Divided loyalties tend to make for strong drama, especially among cops.
Blue Bloods Season 12 Episode 4 had two such stories, with both Jamie and Frank dealing with people who work under them, expecting them to put loyalty above the rules.
Jamie’s investigation could have brought the wrath of the entire rank and file down upon his head, while Frank could handle his, but were there any winners here?
Jamie was right to do what he did about Dorsey and Adams’ scandal.
He would have let it go if he didn’t think Adams might have hurt someone. It’s one thing to let a drunk cop dry out in a safe place, but covering up an alcohol-related accident was a bridge too far.
Arguably, it’s unfair that cops get any special privileges like bars that double as safehouses at all.
But realistically, it’s going to happen. There will always be cops that look out for their own, whether it’s fair or not. The question is, how far should other cops let them go before they do something about it?
In this case, Dorsey was enabling Adams more than anything else.
It happened that Adams didn’t hurt anyone while he was driving drunk, but he did have kids in the car, and it could have ended tragically.
Dorsey would have argued that beating Adams up in the boxing ring imposed consequences on him for his behavior, but that’s debatable.
And in any case, it wouldn’t have even gone that far if Jamie hadn’t confronted Dorsey about Adams driving drunk with children in the vehicle.
I was surprised that Frank was behind the idea of an O’Rourke’s type place. Frank is usually by-the-book and wedded to his integrity, and he generally doesn’t like cops having special privileges, especially ones that could get people hurt.
His story about the bar’s origins made sense, but it was a far cry from what was going on here. Foolish behavior and adultery might not make cops or firefighters look great, but it doesn’t hurt anyone other than the people involved.
Adams’ DUI could have ended in tragedy, not to mention that if a cop ended up killing someone in an alcohol-related crash, it would make people less likely to listen to anti-DUI campaigns coming from law enforcement. After all, if the cops drive drunk too, why should citizens refrain from it?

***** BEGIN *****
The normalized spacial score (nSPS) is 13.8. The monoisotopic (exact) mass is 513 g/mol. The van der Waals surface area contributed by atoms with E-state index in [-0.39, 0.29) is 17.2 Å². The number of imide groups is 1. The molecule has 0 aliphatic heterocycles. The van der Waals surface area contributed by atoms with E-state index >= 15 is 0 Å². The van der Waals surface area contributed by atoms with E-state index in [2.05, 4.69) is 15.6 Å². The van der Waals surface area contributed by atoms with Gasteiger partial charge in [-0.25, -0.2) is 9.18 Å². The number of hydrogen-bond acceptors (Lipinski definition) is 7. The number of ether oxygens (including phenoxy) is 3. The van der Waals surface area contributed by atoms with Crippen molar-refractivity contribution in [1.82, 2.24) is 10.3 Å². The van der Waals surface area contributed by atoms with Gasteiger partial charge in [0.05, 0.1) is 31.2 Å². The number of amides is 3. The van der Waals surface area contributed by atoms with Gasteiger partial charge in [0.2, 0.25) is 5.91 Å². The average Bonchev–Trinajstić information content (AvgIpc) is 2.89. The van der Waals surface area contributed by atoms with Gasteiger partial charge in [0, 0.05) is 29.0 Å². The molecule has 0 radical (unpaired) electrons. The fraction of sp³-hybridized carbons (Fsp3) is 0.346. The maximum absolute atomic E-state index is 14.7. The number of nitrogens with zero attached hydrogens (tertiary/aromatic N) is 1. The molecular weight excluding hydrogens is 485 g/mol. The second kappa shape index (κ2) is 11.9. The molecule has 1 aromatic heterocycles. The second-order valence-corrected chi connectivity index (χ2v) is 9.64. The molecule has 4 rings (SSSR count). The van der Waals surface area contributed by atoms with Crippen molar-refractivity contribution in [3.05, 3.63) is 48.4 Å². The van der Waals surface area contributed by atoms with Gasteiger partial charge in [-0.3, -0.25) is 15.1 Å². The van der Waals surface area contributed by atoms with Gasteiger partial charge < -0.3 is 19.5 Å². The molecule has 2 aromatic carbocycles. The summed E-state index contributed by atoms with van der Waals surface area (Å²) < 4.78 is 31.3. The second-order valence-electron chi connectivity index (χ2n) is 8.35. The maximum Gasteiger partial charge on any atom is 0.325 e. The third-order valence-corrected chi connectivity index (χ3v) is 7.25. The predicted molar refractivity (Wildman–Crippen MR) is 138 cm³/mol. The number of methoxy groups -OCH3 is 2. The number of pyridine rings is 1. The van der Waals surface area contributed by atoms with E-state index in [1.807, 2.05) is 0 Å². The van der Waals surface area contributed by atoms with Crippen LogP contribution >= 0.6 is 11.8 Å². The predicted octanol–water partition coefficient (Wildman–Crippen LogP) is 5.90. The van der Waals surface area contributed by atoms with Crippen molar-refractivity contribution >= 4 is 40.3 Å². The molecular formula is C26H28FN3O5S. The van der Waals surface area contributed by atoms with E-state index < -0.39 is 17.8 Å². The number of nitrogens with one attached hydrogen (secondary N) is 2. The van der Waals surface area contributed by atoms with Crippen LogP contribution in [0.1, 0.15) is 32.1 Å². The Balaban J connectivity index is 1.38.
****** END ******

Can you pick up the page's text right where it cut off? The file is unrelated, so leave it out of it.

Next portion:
It would have been far better for Adams to be punished through legal channels just like anyone else who drives drunk, even if it did mean he lost his job or faced the prospect of having a felony on his record.
That doesn’t mean there aren’t times to look the other way on something silly, but if the department will unofficially endorse safehouses for cops, at least limit it to victimless indiscretions!
Erin: You worked with Dorsey. Was he a good cop? Anthony, I asked you a question.
Anthony: You “axed” me?
Erin: Stop stonewalling and answer me.
Anthony: Dorsey is true blue. Maybe too much. He’s one of those cops who thinks the job is to look out for other cops instead of, you know, citizens.
I’d have liked more interactions between Jamie, Erin, and Anthony, too, since they were supposedly investigating this together.
Anthony and Erin were both reluctant at first to get involved. But there wasn’t much else here, and that was a shame. A more explicit conflict over this case might have made it more powerful.
Elsewhere, was anyone surprised that Witten quit? I certainly wasn’t!
It’s been going that way since Blue Bloods Season 12 Episode 2. Something was going to happen sooner or later to convince Witten to hang up her cop hat altogether, and a victim spitting at her happened to be it.